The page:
How do the Visually Impaired play Chess
Do you know how different is a game of chess for visually challenged? How would you play if you were to close your eyes and yet enjoy the game?
It’s simple, albeit a few physical modifications to the equipment:
In the chessboard, all the Black squares are raised about 3-4 mm above the white squares. The player can feel the raised or the lowered squares to figure out whether the piece is on a black or a white square
Each of the chess pieces has a downward projection (nail) at the base, which fits into the squares on the Board having a hole in the center
Through touch and feel, the player can determine whether the piece is a Pawn, Rook, Bishop, Knight, Queen or King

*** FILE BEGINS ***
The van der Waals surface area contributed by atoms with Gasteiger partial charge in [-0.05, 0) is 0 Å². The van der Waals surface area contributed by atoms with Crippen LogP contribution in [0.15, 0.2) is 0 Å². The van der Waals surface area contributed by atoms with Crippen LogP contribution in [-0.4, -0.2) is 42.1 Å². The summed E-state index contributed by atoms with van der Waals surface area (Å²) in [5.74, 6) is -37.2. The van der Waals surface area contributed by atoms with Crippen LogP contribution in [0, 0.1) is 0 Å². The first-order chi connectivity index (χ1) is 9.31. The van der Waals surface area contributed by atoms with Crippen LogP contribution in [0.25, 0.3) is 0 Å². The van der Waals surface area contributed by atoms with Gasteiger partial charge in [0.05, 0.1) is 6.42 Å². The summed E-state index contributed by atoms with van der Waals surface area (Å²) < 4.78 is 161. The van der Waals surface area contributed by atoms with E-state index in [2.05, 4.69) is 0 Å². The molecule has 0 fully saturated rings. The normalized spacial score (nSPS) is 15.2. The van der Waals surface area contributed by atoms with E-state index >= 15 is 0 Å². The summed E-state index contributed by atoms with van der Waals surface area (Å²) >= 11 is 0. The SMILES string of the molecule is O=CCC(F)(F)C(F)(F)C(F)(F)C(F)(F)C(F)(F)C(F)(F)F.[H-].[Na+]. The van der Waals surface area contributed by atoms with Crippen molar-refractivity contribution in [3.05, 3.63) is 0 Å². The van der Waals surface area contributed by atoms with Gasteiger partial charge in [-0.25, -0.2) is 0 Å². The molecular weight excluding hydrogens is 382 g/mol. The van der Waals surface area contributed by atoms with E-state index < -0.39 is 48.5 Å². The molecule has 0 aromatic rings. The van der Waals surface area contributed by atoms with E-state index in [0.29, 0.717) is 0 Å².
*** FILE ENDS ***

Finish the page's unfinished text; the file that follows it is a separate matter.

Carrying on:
All the Black pieces have a pin fixed on their heads. The touch of the pin on the pieces helps the player from distinguishing a white piece from a black one
The player is therefore able to have a clear picture in his mind of the position on the Board. The player is now ready to take on any opponent, sighted or otherwise.
As per FIDE rules, a player is required to announce every move made, so that the opponent gets to know of the move. When the visually challenged play chess, instead of writing the moves on a Score Sheet, they record the same in Braille or on a tape recorder.